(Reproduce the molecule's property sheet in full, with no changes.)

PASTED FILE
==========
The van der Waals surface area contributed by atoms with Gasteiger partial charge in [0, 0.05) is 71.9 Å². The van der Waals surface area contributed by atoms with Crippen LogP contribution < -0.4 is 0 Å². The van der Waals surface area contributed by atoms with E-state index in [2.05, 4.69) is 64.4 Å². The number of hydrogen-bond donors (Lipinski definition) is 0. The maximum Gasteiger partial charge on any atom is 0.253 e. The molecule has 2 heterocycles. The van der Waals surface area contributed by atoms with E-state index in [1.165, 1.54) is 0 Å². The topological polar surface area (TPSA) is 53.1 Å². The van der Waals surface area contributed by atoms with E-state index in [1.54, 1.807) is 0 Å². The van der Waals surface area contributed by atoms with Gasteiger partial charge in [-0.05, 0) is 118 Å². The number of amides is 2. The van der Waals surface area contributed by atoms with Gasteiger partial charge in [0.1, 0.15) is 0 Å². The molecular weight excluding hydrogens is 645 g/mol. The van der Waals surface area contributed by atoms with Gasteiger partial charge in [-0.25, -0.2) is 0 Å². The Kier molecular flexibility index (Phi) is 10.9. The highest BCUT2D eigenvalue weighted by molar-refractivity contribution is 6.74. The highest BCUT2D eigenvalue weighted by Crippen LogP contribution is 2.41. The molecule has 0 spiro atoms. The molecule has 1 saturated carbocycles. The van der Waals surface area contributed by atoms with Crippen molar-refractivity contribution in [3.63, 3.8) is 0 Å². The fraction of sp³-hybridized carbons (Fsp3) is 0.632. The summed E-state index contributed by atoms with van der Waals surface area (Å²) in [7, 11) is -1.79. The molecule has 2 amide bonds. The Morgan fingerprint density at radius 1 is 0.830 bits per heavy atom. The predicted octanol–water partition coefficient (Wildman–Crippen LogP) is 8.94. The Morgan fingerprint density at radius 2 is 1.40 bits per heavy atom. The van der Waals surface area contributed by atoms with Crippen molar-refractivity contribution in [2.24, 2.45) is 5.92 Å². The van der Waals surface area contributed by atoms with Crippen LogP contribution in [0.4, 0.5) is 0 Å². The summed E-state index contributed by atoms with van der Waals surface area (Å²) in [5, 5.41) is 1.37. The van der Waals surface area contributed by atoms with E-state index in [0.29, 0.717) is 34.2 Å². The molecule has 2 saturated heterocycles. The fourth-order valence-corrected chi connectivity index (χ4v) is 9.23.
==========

The van der Waals surface area contributed by atoms with Gasteiger partial charge in [0, 0.05) is 71.9 Å². The van der Waals surface area contributed by atoms with Crippen LogP contribution < -0.4 is 0 Å². The van der Waals surface area contributed by atoms with E-state index in [2.05, 4.69) is 64.4 Å². The number of hydrogen-bond donors (Lipinski definition) is 0. The maximum Gasteiger partial charge on any atom is 0.253 e. The molecule has 2 heterocycles. The van der Waals surface area contributed by atoms with E-state index in [1.165, 1.54) is 0 Å². The topological polar surface area (TPSA) is 53.1 Å². The van der Waals surface area contributed by atoms with E-state index in [1.54, 1.807) is 0 Å². The van der Waals surface area contributed by atoms with Gasteiger partial charge in [-0.05, 0) is 118 Å². The number of amides is 2. The van der Waals surface area contributed by atoms with Gasteiger partial charge in [0.1, 0.15) is 0 Å². The molecular weight excluding hydrogens is 645 g/mol. The van der Waals surface area contributed by atoms with Gasteiger partial charge in [-0.25, -0.2) is 0 Å². The Kier molecular flexibility index (Phi) is 10.9. The highest BCUT2D eigenvalue weighted by molar-refractivity contribution is 6.74. The highest BCUT2D eigenvalue weighted by Crippen LogP contribution is 2.41. The molecule has 0 spiro atoms. The molecule has 1 saturated carbocycles. The van der Waals surface area contributed by atoms with Crippen molar-refractivity contribution in [3.63, 3.8) is 0 Å². The fraction of sp³-hybridized carbons (Fsp3) is 0.632. The summed E-state index contributed by atoms with van der Waals surface area (Å²) in [7, 11) is -1.79. The molecule has 2 amide bonds. The Morgan fingerprint density at radius 1 is 0.830 bits per heavy atom. The predicted octanol–water partition coefficient (Wildman–Crippen LogP) is 8.94. The Morgan fingerprint density at radius 2 is 1.40 bits per heavy atom. The van der Waals surface area contributed by atoms with Crippen molar-refractivity contribution in [2.24, 2.45) is 5.92 Å². The van der Waals surface area contributed by atoms with Crippen LogP contribution in [0.4, 0.5) is 0 Å². The summed E-state index contributed by atoms with van der Waals surface area (Å²) in [5, 5.41) is 1.37. The van der Waals surface area contributed by atoms with E-state index in [0.29, 0.717) is 34.2 Å². The molecule has 2 saturated heterocycles. The fourth-order valence-corrected chi connectivity index (χ4v) is 9.23.